Critics are always ready to jump the wagon on this regard as in Bala's films are uneasy to view and whether there is a purpose in these overly morbid approach than just for shock-value. In the current state of affairs, where the country is firmly regarded as one of the best developed places in recent years, the swift growth we are witnessing, we need someone to atleast remind us of the neglected, simply because along with the rest of the society its also time that's running away from them. That's where Bala succeeds, in creating a character(or a group, thereof) that are undoubtedly suppressed and tormented in every form; with the additional advantage of actually bringing this relevant but often ignored social problem into proper light. Where he fails though is in the fact that, in highlighting the plight of these characters, the Rudran character and plot remains slightly under-developed. Some of the many
ganja smoking scenes could have been traded in for a more deeper character study which would have given the movie a refreshing energy too, that it sometimes lacks. Religion is a very touchy subject, and even masters of similar subject tones can sometimes end up pushing the wrong buttons. (This might have been a reason as there are Hindus who readily disown the Aghori sect due to certain extremities associated with them.) But the plot still calls for some polishing.

In other technical areas, camera work by Arthur A. Wilson is top notch, especially the opening scenes at Kasi and the tense scenes approaching the climax, with the right mix of colours all the while maintaining the dark tone of the movie. Music and background score by the maestro Ilayaraja is also superbly apt, considering the situations. Another accomplishment by Bala is the complete and, more importantly, successful transformation of both Arya and Pooja, who plays a blind singer. They both are virtually unrecognizable physically as well as when performance is considered. Very well realised. Even the rest of the cast do their roles well, perhaps because they are actually living the plight.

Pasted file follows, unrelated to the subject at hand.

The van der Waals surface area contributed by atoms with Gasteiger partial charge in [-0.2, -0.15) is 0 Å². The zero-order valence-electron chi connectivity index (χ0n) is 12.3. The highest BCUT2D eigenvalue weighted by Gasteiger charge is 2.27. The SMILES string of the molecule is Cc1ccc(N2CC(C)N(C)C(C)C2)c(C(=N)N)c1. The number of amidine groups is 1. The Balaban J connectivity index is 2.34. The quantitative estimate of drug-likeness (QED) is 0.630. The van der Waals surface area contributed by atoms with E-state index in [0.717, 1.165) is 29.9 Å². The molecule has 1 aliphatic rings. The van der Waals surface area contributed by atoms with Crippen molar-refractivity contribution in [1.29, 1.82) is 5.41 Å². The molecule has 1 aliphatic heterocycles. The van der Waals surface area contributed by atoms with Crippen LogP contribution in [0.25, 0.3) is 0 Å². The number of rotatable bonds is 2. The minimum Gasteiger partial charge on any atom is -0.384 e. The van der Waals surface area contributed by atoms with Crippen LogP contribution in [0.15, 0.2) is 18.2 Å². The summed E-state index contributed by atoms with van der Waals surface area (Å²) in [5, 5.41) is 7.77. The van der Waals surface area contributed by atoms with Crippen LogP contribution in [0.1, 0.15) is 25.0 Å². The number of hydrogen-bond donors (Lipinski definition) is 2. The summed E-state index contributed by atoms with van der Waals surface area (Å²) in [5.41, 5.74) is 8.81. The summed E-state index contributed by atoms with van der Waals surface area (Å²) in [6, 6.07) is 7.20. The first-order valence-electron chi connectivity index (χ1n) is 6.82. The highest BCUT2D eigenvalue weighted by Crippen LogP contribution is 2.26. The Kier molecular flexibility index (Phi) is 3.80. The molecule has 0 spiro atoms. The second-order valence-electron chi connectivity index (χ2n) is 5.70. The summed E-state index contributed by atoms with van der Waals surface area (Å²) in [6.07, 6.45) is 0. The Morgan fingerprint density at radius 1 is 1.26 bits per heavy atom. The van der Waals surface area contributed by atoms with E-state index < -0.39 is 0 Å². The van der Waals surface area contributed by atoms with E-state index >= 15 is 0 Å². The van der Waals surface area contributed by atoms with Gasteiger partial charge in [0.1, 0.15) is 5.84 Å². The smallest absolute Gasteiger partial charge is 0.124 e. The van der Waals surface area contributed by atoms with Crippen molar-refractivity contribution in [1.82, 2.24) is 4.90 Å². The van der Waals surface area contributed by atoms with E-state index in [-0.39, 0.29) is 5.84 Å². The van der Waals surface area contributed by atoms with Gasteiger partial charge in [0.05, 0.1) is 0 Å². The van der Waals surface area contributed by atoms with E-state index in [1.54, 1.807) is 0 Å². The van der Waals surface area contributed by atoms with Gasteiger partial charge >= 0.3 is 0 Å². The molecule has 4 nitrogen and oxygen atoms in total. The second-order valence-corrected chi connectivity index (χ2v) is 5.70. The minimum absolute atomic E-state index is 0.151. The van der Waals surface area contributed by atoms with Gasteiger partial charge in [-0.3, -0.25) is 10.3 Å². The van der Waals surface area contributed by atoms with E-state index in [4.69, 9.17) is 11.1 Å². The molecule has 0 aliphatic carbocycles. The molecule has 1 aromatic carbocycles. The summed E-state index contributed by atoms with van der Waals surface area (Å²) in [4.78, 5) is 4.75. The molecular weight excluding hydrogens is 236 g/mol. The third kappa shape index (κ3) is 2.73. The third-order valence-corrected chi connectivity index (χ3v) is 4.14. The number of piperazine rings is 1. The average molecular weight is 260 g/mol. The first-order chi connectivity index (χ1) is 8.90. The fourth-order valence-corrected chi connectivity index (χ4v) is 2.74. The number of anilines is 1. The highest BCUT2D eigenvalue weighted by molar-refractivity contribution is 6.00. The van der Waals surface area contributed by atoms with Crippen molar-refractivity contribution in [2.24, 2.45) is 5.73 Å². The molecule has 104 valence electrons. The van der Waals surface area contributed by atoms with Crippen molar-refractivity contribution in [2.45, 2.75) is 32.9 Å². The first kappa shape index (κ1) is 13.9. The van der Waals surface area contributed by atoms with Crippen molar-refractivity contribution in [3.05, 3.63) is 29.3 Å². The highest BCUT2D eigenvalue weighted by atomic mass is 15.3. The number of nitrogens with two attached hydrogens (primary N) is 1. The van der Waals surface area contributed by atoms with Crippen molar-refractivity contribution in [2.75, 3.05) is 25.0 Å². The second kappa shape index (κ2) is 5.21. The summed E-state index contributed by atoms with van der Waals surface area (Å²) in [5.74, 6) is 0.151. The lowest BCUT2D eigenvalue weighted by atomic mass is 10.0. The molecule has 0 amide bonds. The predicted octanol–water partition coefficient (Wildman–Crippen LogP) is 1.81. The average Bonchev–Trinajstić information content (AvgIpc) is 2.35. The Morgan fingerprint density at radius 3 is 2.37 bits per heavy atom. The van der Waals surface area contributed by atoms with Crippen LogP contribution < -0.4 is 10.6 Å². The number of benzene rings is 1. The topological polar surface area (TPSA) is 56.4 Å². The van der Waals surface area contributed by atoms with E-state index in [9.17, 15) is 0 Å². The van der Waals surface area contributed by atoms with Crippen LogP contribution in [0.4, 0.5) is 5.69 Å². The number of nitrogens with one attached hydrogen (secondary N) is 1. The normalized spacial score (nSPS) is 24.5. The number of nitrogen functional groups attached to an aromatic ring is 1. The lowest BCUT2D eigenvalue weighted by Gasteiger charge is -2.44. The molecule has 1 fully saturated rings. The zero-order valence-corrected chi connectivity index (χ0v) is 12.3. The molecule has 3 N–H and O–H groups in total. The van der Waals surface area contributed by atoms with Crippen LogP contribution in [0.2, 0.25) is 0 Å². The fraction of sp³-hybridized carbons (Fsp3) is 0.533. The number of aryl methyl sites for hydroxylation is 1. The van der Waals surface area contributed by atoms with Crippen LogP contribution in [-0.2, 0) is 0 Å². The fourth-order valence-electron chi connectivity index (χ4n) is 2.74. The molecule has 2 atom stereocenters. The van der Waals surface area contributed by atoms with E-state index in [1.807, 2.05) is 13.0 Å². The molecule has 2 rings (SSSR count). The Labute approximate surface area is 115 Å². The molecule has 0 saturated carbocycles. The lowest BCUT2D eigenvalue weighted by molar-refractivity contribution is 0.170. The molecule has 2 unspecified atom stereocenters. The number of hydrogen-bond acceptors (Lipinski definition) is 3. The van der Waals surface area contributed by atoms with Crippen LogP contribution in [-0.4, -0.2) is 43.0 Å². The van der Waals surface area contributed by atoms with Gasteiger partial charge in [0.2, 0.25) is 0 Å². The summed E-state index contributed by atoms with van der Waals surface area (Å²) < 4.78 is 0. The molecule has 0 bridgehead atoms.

Unlike Bala's previous films, this movie brings two totally different characters to a common place. Their only similarity would be the fact that they are both sections of the society that are neglected or elusive and as such of unknown attributes that we cannot relate to. Therefore, the film has lots of potential to open up various perceptive interpretations. Whether we can match those of the director's and concur to his views would determine its success. In spite of this Bala deserves praise for the effort, and for keeping with his usual sense of realism in the midst of a clouded cinematic climate, eagerly waiting for a drop of originality.

Friday, 17 October 2008

Music Review - Brother Ali : Shadows On The Sun